A non-Catholic friend asked me how the Scriptures at Mass are selected. Who started this and when was the present system adopted?
Vatican II’s 1963 “Constitution on the Sacred Liturgy” called for a wider selection of biblical texts to be used at Mass. The current Lectionary (book of those readings) was prepared by an international committee of experts and went into use in 1970.
The cycles for Sunday readings (A, B, C) use continuous readings from the Gospels of Matthew, Mark, and Luke, respectively. The Gospel of John is used in the Easter season, some Sundays in Cycle B, and at other times.
On Sundays, the first reading is from the Old Testament and is coordinated thematically with that day’s Gospel. The second reading, a continuous one from other New Testament books, is not coordinated with that day’s Gospel and first reading.
The weekday readings have a cycle for even-numbered years and another for odd-numbered years. In fact, the Gospels are the same in each cycle, but the first reading is from the New Testament some weeks and from the Old Testament other weeks.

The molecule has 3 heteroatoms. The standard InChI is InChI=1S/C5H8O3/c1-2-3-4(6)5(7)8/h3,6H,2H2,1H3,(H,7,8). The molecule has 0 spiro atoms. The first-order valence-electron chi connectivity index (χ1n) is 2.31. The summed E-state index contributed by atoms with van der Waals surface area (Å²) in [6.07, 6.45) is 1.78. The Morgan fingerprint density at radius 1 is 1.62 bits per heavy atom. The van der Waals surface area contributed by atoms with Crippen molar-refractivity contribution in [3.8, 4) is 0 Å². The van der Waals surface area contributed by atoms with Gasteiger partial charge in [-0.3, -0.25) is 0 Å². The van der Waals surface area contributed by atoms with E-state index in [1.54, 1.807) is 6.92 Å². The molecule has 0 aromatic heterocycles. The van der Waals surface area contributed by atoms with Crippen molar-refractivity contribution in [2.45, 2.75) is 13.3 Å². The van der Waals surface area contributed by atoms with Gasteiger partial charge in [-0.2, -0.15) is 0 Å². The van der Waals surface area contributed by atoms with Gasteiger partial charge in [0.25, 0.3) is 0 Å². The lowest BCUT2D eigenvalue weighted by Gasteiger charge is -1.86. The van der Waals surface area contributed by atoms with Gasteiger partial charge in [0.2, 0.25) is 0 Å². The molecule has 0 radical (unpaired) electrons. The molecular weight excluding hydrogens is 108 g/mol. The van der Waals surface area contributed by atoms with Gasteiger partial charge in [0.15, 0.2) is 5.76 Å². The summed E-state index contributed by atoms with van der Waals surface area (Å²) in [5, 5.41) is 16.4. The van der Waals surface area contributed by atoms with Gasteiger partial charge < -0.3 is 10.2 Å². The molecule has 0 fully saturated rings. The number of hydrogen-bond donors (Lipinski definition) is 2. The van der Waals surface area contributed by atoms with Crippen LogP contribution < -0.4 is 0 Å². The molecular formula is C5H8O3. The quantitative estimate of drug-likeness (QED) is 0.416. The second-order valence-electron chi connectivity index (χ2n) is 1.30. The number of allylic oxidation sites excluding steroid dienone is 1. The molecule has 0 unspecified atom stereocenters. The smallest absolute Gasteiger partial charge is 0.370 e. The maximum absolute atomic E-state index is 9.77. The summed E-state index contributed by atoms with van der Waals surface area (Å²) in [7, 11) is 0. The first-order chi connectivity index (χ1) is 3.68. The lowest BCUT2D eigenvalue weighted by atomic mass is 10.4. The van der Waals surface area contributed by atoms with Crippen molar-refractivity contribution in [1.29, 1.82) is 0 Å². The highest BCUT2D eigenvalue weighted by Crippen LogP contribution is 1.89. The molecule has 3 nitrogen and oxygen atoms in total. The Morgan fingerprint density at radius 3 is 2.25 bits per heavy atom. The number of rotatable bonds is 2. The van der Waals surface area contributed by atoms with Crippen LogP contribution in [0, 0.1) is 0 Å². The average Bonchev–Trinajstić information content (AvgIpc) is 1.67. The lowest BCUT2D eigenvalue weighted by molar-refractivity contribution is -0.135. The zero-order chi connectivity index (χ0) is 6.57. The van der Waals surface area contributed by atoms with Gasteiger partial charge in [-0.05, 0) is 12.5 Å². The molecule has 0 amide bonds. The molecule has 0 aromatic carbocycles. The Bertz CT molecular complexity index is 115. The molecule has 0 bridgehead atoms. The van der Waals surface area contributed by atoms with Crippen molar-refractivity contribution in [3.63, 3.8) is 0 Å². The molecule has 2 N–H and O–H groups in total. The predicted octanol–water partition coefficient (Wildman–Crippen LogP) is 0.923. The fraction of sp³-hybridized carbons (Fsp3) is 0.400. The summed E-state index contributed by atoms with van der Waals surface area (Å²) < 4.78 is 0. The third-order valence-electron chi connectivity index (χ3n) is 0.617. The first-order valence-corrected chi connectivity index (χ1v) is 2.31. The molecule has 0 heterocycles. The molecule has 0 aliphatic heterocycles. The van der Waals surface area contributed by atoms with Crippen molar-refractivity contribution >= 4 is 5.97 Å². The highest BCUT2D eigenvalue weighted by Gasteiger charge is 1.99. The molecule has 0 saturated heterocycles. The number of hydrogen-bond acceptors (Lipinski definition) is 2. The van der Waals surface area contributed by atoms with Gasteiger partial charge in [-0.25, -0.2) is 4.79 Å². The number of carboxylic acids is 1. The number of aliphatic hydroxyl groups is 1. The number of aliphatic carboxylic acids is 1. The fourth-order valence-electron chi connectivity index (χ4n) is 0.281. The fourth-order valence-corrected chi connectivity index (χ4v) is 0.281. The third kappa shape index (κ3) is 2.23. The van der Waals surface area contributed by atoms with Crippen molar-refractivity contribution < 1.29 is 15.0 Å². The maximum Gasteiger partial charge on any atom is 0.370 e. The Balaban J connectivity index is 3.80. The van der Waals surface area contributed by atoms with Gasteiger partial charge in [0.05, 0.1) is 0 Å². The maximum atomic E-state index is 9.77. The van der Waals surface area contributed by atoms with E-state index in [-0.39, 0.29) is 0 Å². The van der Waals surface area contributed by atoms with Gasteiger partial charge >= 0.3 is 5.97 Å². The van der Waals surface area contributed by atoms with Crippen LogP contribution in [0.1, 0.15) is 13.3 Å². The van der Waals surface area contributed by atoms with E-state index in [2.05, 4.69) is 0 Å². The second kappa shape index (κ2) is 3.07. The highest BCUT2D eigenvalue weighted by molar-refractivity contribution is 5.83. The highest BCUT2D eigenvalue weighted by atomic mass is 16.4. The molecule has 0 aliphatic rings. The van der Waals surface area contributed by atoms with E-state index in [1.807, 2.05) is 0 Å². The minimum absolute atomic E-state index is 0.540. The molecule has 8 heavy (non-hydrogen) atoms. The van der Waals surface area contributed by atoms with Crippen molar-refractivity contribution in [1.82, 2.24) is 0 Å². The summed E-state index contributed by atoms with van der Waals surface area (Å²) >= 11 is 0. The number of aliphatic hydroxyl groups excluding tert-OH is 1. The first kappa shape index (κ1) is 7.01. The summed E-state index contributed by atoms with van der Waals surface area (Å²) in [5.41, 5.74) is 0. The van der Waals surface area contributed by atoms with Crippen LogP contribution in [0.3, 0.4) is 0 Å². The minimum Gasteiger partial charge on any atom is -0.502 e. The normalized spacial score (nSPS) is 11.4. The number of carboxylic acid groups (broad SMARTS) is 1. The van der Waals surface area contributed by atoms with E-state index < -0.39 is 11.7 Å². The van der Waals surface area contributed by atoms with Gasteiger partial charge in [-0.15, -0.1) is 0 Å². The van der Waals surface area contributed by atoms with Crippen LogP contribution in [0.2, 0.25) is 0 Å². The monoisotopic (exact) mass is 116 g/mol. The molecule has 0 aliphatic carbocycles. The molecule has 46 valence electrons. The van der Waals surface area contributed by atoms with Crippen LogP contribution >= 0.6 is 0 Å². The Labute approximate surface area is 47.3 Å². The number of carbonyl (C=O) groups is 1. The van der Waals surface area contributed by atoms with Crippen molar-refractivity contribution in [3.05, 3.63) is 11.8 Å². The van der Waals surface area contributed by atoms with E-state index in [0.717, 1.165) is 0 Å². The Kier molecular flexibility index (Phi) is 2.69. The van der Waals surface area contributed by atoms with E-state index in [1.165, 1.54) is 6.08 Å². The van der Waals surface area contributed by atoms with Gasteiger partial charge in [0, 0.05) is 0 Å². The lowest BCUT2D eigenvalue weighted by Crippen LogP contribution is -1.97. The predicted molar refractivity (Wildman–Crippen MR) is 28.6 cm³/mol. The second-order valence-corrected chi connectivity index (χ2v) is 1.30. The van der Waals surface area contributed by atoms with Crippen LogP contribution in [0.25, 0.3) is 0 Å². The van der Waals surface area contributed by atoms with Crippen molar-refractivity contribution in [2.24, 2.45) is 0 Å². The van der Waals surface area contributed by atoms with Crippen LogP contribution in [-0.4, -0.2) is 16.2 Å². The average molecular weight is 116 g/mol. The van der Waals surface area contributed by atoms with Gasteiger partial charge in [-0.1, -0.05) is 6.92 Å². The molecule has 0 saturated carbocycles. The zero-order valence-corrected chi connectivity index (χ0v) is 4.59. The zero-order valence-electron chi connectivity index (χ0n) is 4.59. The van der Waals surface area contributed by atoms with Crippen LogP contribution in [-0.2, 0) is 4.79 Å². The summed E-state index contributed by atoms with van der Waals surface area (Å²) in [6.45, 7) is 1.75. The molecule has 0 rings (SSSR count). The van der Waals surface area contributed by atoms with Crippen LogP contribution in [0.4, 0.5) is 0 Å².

The Lectionary cycles present 14 percent of the Old Testament and 71 percent of the New Testament. In contrast, the readings in the 1963 Roman Missal used 1 percent of the Old Testament and 17 percent of the New Testament.
Before I graduated from grade school in 1962, the same readings were often used several times a week, repeated from those of the previous Sunday, which had the same readings for the First Sunday of Lent, etc. Few people realized this because the readings were in Latin, and they did not have their own missals to follow along in English.
This much wider selection of readings helps people better understand God’s unique self-revelation in the Bible. More of the Bible is now used at Mass and for private prayer based on the Lectionary.